What to visit in Berlin when you’re abroad? There are many points of interest, so here is a list of the must-see places in the German capital.

Brandenburg Gate: One of Berlin’s most iconic landmarks, the Brandenburg Gate is always a moving sight, especially when lit up at night. The Brandenburg Gate is striking in its architectural grandeur, but it also has a strong symbolic value, being the emblem of freedom and the reunification of Berlin.

Alexanderplatz: It is impossible to visit Berlin without passing by Alexanderplatz. The square, the symbol of the German capital, is located in the centre of the city and is easily accessible by all means of transport. Located in the Mitte district, the heart of the former East Berlin, the square is a place of monuments, famous buildings, shopping centres, pubs, lounge bars and restaurants.

Fernsehturm (TV tower): Just a few metres from Alexanderplatz, the TV tower is a must-see attraction in Berlin. Visible by day and night, the tower is characterised by its obelisk-shaped structure, topped by a three-quarter height sphere. The 368-metre-high building also houses a restaurant that rotates 360 degrees, offering a unique experience with a breathtaking view of the capital.

The Government Quarter: This building is striking in its grandeur, perfection and architecture. The heart of the political and diplomatic life of Germany and the European Union, the district is dominated by a huge park, the Tiergarten (which gives its name to the whole area) where you can enjoy a few hours of absolute relaxation.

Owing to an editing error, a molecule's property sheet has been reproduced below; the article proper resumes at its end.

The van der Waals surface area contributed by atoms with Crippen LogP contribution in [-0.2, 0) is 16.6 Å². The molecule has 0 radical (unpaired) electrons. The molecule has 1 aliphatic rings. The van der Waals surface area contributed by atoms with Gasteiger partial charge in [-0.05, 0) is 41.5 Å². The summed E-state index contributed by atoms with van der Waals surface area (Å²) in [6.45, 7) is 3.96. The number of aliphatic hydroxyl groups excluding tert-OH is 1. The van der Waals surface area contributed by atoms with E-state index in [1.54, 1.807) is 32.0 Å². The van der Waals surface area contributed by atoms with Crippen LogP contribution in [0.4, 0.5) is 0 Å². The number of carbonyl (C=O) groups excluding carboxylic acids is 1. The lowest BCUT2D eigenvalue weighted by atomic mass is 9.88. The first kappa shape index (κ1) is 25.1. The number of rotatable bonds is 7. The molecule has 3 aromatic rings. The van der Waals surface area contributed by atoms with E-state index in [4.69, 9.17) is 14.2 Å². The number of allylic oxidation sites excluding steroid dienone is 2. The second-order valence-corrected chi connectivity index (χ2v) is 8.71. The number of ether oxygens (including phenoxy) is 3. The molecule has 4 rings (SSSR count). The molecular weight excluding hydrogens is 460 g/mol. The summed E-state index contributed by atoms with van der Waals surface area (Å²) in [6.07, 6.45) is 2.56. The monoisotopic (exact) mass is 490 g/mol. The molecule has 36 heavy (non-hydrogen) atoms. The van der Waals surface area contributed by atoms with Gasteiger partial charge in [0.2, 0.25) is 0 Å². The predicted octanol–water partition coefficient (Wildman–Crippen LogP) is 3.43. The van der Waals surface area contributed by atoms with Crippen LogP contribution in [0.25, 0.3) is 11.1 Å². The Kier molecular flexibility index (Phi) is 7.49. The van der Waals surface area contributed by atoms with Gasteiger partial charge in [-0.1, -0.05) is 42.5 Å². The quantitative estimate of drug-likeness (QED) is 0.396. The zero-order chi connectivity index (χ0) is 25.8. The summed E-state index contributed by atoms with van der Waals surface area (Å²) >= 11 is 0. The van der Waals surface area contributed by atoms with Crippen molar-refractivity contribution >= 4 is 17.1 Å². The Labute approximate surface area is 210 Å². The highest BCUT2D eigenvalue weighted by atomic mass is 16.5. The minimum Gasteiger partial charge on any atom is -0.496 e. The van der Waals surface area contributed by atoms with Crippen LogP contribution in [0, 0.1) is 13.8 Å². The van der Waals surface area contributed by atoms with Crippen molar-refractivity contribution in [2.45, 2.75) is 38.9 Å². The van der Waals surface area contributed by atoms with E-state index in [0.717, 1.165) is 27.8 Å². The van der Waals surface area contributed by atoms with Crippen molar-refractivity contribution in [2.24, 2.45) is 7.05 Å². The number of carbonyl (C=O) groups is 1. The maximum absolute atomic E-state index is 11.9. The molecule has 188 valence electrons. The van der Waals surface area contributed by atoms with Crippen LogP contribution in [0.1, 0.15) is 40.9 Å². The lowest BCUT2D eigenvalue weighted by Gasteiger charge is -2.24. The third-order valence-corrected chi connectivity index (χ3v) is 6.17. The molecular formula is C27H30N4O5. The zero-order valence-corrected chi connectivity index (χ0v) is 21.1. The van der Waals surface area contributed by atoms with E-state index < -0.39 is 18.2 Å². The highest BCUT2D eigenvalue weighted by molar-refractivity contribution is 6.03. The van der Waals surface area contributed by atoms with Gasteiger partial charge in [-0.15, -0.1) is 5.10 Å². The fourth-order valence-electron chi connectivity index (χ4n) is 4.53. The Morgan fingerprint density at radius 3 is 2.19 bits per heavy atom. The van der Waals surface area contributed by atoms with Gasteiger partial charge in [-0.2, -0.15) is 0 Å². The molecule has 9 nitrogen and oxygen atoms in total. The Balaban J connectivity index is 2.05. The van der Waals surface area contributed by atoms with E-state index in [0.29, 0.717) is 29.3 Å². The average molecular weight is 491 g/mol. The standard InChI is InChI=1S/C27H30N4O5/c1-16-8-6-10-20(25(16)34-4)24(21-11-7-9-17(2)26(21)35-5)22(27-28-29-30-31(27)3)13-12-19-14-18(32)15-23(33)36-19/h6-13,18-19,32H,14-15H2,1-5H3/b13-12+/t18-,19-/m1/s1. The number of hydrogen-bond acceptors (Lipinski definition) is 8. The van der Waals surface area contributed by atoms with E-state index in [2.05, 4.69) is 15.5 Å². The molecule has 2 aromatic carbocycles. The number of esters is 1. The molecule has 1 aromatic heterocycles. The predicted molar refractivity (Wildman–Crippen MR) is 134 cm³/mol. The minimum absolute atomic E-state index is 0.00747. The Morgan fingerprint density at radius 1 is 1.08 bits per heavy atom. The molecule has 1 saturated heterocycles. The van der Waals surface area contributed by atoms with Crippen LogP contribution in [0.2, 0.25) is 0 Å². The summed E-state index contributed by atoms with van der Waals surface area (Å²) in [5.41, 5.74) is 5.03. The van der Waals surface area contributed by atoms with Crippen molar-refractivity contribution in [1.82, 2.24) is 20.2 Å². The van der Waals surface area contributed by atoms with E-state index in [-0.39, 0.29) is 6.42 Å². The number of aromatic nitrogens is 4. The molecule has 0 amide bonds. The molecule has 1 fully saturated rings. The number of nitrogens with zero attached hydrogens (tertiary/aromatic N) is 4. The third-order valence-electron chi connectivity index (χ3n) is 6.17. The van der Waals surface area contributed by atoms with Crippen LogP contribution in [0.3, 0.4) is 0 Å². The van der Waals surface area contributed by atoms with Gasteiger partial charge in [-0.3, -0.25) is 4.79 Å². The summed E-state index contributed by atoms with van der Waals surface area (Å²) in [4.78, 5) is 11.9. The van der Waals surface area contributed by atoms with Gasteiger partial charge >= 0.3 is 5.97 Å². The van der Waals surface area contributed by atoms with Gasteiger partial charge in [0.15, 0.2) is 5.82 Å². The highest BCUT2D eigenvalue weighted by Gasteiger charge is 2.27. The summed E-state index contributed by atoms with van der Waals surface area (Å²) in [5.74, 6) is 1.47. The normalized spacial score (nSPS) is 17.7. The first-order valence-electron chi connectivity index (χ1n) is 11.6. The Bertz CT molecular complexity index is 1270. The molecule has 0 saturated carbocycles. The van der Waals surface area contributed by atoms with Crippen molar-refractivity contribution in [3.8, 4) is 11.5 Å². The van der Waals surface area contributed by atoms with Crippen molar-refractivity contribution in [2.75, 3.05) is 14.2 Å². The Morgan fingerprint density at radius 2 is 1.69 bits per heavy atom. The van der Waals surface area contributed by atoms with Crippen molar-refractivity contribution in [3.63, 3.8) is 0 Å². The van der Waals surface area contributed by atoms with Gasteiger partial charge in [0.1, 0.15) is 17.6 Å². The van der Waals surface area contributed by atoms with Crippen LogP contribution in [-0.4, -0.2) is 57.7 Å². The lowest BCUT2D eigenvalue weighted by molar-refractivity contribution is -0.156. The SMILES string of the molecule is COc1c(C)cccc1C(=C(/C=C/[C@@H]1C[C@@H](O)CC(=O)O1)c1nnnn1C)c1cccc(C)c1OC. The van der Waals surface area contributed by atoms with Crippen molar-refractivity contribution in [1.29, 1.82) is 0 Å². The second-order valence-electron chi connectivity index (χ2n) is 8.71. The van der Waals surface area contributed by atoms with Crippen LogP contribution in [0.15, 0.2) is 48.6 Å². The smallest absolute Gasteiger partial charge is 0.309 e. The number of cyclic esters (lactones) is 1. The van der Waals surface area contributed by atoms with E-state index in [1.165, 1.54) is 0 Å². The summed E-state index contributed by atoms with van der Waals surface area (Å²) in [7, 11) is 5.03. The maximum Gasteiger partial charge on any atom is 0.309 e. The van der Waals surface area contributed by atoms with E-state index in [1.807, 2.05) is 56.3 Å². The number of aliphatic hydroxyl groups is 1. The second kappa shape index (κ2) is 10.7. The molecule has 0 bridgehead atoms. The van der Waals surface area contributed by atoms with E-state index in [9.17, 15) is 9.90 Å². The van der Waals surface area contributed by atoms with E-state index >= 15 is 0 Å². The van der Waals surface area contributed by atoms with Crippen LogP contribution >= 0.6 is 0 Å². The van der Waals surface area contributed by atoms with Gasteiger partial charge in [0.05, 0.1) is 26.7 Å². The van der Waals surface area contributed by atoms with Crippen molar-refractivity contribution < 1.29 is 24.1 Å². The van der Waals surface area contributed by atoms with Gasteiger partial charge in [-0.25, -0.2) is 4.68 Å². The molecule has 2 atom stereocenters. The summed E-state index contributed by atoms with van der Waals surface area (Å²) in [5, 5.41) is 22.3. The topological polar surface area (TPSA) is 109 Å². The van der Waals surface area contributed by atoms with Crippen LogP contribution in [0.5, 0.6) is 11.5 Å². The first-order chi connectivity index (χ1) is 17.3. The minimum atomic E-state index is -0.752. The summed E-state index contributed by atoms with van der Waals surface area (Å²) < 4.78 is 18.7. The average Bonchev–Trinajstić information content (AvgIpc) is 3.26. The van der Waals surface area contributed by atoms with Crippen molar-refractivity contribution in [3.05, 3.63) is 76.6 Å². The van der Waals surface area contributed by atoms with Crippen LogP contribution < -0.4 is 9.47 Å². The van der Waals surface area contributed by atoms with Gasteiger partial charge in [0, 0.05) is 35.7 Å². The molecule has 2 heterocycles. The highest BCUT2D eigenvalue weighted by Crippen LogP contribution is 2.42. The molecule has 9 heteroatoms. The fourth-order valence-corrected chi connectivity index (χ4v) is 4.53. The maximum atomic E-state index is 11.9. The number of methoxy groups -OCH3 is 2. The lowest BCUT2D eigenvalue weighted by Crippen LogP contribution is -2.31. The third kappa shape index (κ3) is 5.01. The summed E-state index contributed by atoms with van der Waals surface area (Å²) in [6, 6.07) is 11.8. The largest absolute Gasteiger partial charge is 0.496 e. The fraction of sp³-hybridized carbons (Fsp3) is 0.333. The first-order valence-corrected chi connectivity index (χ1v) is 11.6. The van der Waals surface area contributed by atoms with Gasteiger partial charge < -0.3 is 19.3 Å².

The Berlin Wall: a symbol of the city since the Second World War and demolished in 1989, the wall stretched for 170 km and was 10 metres high, dividing the American and Soviet parts of the city. It was impossible to cross the border, as evidenced by the hundreds of deaths who tried in vain. Today, only 1 km of concrete remains intact in the city.

In 1990, to celebrate the reunification of Germany, dozens of artists decorated the wall with murals and works of art, which have since become famous around the world; this section is known as the East Side Gallery.

Berlin Cathedral: the capital’s most important church, overlooking the Lustgarten and bordering the River Spree. Over the centuries, the cathedral has adopted different styles: initially it was designed according to the Baroque canons, then it was transformed into a neoclassical church and, in 1894, into a neo baroque style.

Holocaust Memorial: The history of the city is inseparable from the events of the Second World War and Nazism. That is why this memorial to the European Jewish victims of the Holocaust stands in the centre.

The area is covered with 2711 concrete blocks of varying heights, from 20 cm to almost 5 m. The result is a labyrinthine structure. The result is a labyrinthine structure, narrow and almost irritating to navigate.

Charlottenburg Palace: one of the most beautiful palaces in Berlin. It was the summer residence of Queen Sophie Charlotte, who gave her name to her huge palace and the entire Charlottenburg district. The marvellous gold and silver rooms and the porcelain hall, entirely decorated with Chinese porcelain, are worth a visit.

Berlin Zoo: one of Europe’s largest zoos, located in Tiergarten Park. It houses entire families of animals including pandas, elephants, lions, giraffes, penguins, birds, chickens, owls, seals, monkeys, etc… The structure has two entrances: the lion gate and the elephant gate. Inside the zoo you can also visit a huge aquarium.

Kurfürstendamm: This is the main shopping street, frequented every day by thousands of visitors and Berliners. It is impossible not to pass through this street, not least because it is home to the Hard Rock Café, a fixed appointment for the average tourist. The street is lined with mega shops (especially the Europa Center) and numerous restaurants, from the usual fast-food joints to more characteristic establishments.

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